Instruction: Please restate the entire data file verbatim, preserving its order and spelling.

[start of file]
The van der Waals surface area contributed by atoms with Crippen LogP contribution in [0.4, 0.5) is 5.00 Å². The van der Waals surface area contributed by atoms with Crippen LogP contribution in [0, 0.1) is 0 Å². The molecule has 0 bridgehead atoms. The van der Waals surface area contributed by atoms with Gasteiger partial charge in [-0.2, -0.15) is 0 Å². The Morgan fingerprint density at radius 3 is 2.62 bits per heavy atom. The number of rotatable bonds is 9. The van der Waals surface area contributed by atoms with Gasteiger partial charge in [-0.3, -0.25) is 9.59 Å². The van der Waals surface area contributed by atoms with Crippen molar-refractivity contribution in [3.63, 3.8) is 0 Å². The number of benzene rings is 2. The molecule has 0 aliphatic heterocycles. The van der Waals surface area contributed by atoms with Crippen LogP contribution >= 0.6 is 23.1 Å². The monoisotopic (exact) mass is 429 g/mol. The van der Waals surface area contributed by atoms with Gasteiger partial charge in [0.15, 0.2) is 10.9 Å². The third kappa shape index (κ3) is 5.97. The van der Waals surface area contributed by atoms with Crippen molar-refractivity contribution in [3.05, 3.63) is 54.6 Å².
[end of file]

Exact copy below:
The van der Waals surface area contributed by atoms with Crippen LogP contribution in [0.4, 0.5) is 5.00 Å². The van der Waals surface area contributed by atoms with Crippen LogP contribution in [0, 0.1) is 0 Å². The molecule has 0 bridgehead atoms. The van der Waals surface area contributed by atoms with Gasteiger partial charge in [-0.2, -0.15) is 0 Å². The Morgan fingerprint density at radius 3 is 2.62 bits per heavy atom. The number of rotatable bonds is 9. The van der Waals surface area contributed by atoms with Gasteiger partial charge in [-0.3, -0.25) is 9.59 Å². The van der Waals surface area contributed by atoms with Crippen molar-refractivity contribution in [3.63, 3.8) is 0 Å². The number of benzene rings is 2. The molecule has 0 aliphatic heterocycles. The van der Waals surface area contributed by atoms with Crippen LogP contribution >= 0.6 is 23.1 Å². The monoisotopic (exact) mass is 429 g/mol. The van der Waals surface area contributed by atoms with Gasteiger partial charge in [0.15, 0.2) is 10.9 Å². The third kappa shape index (κ3) is 5.97. The van der Waals surface area contributed by atoms with Crippen molar-refractivity contribution in [3.05, 3.63) is 54.6 Å².